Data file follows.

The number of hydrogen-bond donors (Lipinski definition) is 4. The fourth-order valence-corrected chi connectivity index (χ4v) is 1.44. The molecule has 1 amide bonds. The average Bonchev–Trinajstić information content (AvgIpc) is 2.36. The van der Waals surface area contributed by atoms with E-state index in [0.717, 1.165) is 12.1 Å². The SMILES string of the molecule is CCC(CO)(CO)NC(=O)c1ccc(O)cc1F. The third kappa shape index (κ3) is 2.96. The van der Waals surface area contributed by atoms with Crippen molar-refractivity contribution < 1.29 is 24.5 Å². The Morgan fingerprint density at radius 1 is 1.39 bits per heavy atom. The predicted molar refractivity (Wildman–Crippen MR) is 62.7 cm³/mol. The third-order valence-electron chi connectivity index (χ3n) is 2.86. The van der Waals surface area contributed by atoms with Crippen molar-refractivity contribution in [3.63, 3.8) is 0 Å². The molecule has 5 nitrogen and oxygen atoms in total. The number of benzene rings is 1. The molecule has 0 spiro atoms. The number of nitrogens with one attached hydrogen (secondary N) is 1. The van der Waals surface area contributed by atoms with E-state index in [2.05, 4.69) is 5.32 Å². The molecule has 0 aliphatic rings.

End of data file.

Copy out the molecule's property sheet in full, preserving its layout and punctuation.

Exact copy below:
The number of hydrogen-bond donors (Lipinski definition) is 4. The fourth-order valence-corrected chi connectivity index (χ4v) is 1.44. The molecule has 1 amide bonds. The average Bonchev–Trinajstić information content (AvgIpc) is 2.36. The van der Waals surface area contributed by atoms with E-state index in [0.717, 1.165) is 12.1 Å². The SMILES string of the molecule is CCC(CO)(CO)NC(=O)c1ccc(O)cc1F. The third kappa shape index (κ3) is 2.96. The van der Waals surface area contributed by atoms with Crippen molar-refractivity contribution < 1.29 is 24.5 Å². The Morgan fingerprint density at radius 1 is 1.39 bits per heavy atom. The predicted molar refractivity (Wildman–Crippen MR) is 62.7 cm³/mol. The third-order valence-electron chi connectivity index (χ3n) is 2.86. The van der Waals surface area contributed by atoms with Crippen molar-refractivity contribution in [3.63, 3.8) is 0 Å². The molecule has 5 nitrogen and oxygen atoms in total. The number of benzene rings is 1. The molecule has 0 spiro atoms. The number of nitrogens with one attached hydrogen (secondary N) is 1. The van der Waals surface area contributed by atoms with E-state index in [2.05, 4.69) is 5.32 Å². The molecule has 0 aliphatic rings.